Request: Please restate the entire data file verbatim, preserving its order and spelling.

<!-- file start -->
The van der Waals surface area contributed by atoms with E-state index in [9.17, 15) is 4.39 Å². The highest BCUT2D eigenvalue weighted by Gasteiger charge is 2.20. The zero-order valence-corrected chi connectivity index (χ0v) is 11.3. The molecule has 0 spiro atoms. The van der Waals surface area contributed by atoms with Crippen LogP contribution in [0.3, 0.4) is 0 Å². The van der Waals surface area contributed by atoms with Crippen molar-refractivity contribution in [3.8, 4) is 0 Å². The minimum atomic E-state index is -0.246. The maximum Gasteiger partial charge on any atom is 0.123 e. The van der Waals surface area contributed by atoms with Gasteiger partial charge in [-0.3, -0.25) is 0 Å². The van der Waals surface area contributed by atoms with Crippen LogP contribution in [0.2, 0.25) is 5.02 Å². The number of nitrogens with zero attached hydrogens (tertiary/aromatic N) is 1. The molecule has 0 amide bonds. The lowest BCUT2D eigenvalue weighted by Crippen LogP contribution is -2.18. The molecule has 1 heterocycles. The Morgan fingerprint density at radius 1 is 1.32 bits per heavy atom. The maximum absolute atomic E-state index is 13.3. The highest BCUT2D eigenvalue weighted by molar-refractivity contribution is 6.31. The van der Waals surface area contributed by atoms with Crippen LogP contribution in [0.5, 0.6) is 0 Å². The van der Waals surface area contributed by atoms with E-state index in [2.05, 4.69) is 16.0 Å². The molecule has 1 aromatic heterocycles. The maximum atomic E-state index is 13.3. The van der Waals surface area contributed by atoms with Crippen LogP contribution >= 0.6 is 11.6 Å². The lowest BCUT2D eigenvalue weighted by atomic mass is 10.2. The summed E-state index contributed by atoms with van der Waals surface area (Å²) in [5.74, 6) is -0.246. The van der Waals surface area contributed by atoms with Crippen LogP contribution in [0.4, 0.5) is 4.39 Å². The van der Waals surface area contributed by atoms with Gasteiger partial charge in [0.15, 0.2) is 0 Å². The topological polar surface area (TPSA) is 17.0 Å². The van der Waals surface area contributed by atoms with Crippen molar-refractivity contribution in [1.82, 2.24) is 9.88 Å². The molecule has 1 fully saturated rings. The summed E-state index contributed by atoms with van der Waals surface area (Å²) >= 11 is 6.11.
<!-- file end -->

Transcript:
The van der Waals surface area contributed by atoms with E-state index in [9.17, 15) is 4.39 Å². The highest BCUT2D eigenvalue weighted by Gasteiger charge is 2.20. The zero-order valence-corrected chi connectivity index (χ0v) is 11.3. The molecule has 0 spiro atoms. The van der Waals surface area contributed by atoms with Crippen LogP contribution in [0.3, 0.4) is 0 Å². The van der Waals surface area contributed by atoms with Crippen molar-refractivity contribution in [3.8, 4) is 0 Å². The minimum atomic E-state index is -0.246. The maximum Gasteiger partial charge on any atom is 0.123 e. The van der Waals surface area contributed by atoms with Gasteiger partial charge in [-0.3, -0.25) is 0 Å². The van der Waals surface area contributed by atoms with Crippen LogP contribution in [0.2, 0.25) is 5.02 Å². The number of nitrogens with zero attached hydrogens (tertiary/aromatic N) is 1. The molecule has 0 amide bonds. The lowest BCUT2D eigenvalue weighted by Crippen LogP contribution is -2.18. The molecule has 1 heterocycles. The Morgan fingerprint density at radius 1 is 1.32 bits per heavy atom. The maximum absolute atomic E-state index is 13.3. The highest BCUT2D eigenvalue weighted by molar-refractivity contribution is 6.31. The van der Waals surface area contributed by atoms with Crippen LogP contribution in [0.5, 0.6) is 0 Å². The van der Waals surface area contributed by atoms with E-state index in [2.05, 4.69) is 16.0 Å². The molecule has 1 aromatic heterocycles. The maximum atomic E-state index is 13.3. The van der Waals surface area contributed by atoms with Crippen LogP contribution >= 0.6 is 11.6 Å². The lowest BCUT2D eigenvalue weighted by atomic mass is 10.2. The summed E-state index contributed by atoms with van der Waals surface area (Å²) in [5.74, 6) is -0.246. The van der Waals surface area contributed by atoms with Crippen LogP contribution in [0.4, 0.5) is 4.39 Å². The van der Waals surface area contributed by atoms with Gasteiger partial charge in [0.15, 0.2) is 0 Å². The topological polar surface area (TPSA) is 17.0 Å². The van der Waals surface area contributed by atoms with Crippen molar-refractivity contribution in [1.82, 2.24) is 9.88 Å². The molecule has 1 fully saturated rings. The summed E-state index contributed by atoms with van der Waals surface area (Å²) >= 11 is 6.11.